The Conference Board of Canada recently released its Saskatchewan Fiscal Snapshot – ‘Saskatchewan’s Balancing Act’’. Economist and author, Daniel Fields offers the following insights on the report:
“After the collapse in oil prices resulted in a $1.5 billion deficit in fiscal year 2015-16, tax increases and spending cuts have allowed Saskatchewan to reduce their budget shortfall to just $300 million. If the government can stick to its stringent spending plan the province should be able to achieve a balanced budget on schedule in 2019–20.”
—Daniel Field, Economist, The Conference Board of Canada.
- Saskatchewan is entering its fourth year of deficits since the collapse in oil prices threw the province’s economy and finances into a tailspin. While net debt has nearly doubled over this period, the province remains in good financial shape.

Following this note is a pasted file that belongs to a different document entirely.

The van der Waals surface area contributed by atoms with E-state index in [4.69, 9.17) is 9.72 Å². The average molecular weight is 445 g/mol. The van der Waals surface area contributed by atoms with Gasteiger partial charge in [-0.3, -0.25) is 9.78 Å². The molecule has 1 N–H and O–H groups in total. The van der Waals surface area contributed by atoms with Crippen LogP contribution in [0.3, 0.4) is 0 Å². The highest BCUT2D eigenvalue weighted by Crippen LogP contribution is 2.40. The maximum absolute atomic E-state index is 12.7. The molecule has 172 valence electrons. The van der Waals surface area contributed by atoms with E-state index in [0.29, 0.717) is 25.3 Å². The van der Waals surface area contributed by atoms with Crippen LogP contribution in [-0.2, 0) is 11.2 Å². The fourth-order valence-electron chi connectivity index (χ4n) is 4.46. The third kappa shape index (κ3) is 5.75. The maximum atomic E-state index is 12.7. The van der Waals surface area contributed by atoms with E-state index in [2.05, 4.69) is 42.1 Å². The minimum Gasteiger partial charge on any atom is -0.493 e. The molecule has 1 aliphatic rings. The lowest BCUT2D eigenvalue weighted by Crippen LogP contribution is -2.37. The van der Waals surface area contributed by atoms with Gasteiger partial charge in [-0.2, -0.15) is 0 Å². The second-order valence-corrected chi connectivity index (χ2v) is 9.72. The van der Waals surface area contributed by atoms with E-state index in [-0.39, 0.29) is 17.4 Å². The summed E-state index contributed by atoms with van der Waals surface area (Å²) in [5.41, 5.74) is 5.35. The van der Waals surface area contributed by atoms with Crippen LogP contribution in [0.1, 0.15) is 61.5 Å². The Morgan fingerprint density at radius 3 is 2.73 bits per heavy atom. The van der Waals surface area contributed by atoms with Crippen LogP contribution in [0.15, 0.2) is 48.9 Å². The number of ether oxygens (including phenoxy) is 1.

- In addition to the recent tax increases, the government will have to continue to keep spending below inflation to balance their books in 2019-20.
- While the Conference Board expects the province can achieve its target of a balanced budget, the government’s spending targets will be challenging to achieve.
- Current spending targets are well below what is required to keep up with the underlying pace of demand. To keep pace with underlying demand, the Conference Board expects health care costs would need to rise by an average annual rate of 4.4 per cent over the next three years.
- The elimination of the deficit could be delayed if the government does not adhere to its spending plan or weaker-than expected oil revenues.